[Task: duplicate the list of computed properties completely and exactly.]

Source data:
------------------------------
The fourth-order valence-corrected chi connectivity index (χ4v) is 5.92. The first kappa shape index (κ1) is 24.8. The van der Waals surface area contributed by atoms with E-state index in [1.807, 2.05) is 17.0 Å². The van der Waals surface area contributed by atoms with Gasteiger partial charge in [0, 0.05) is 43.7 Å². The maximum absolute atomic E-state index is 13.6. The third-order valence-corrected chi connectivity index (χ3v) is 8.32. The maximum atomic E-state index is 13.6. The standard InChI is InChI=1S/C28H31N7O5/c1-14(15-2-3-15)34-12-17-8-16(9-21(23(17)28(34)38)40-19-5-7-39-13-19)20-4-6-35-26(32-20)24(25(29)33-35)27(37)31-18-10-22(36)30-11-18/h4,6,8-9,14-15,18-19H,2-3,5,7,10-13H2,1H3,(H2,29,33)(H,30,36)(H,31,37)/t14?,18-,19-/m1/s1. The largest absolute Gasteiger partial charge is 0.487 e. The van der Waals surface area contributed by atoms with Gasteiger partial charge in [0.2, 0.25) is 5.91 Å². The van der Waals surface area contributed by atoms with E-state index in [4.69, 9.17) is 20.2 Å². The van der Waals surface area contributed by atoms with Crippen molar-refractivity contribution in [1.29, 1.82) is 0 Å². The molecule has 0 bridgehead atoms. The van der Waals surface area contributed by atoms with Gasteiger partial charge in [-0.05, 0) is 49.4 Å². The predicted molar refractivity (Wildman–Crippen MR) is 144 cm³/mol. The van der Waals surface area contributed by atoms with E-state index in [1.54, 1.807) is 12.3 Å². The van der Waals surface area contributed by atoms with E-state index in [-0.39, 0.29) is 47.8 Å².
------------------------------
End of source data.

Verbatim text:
The fourth-order valence-corrected chi connectivity index (χ4v) is 5.92. The first kappa shape index (κ1) is 24.8. The van der Waals surface area contributed by atoms with E-state index in [1.807, 2.05) is 17.0 Å². The van der Waals surface area contributed by atoms with Gasteiger partial charge in [0, 0.05) is 43.7 Å². The maximum absolute atomic E-state index is 13.6. The third-order valence-corrected chi connectivity index (χ3v) is 8.32. The maximum atomic E-state index is 13.6. The standard InChI is InChI=1S/C28H31N7O5/c1-14(15-2-3-15)34-12-17-8-16(9-21(23(17)28(34)38)40-19-5-7-39-13-19)20-4-6-35-26(32-20)24(25(29)33-35)27(37)31-18-10-22(36)30-11-18/h4,6,8-9,14-15,18-19H,2-3,5,7,10-13H2,1H3,(H2,29,33)(H,30,36)(H,31,37)/t14?,18-,19-/m1/s1. The largest absolute Gasteiger partial charge is 0.487 e. The van der Waals surface area contributed by atoms with Gasteiger partial charge in [0.2, 0.25) is 5.91 Å². The van der Waals surface area contributed by atoms with E-state index in [4.69, 9.17) is 20.2 Å². The van der Waals surface area contributed by atoms with Crippen molar-refractivity contribution in [1.29, 1.82) is 0 Å². The molecule has 0 bridgehead atoms. The van der Waals surface area contributed by atoms with Gasteiger partial charge in [-0.05, 0) is 49.4 Å². The predicted molar refractivity (Wildman–Crippen MR) is 144 cm³/mol. The van der Waals surface area contributed by atoms with E-state index in [1.54, 1.807) is 12.3 Å². The van der Waals surface area contributed by atoms with E-state index in [-0.39, 0.29) is 47.8 Å².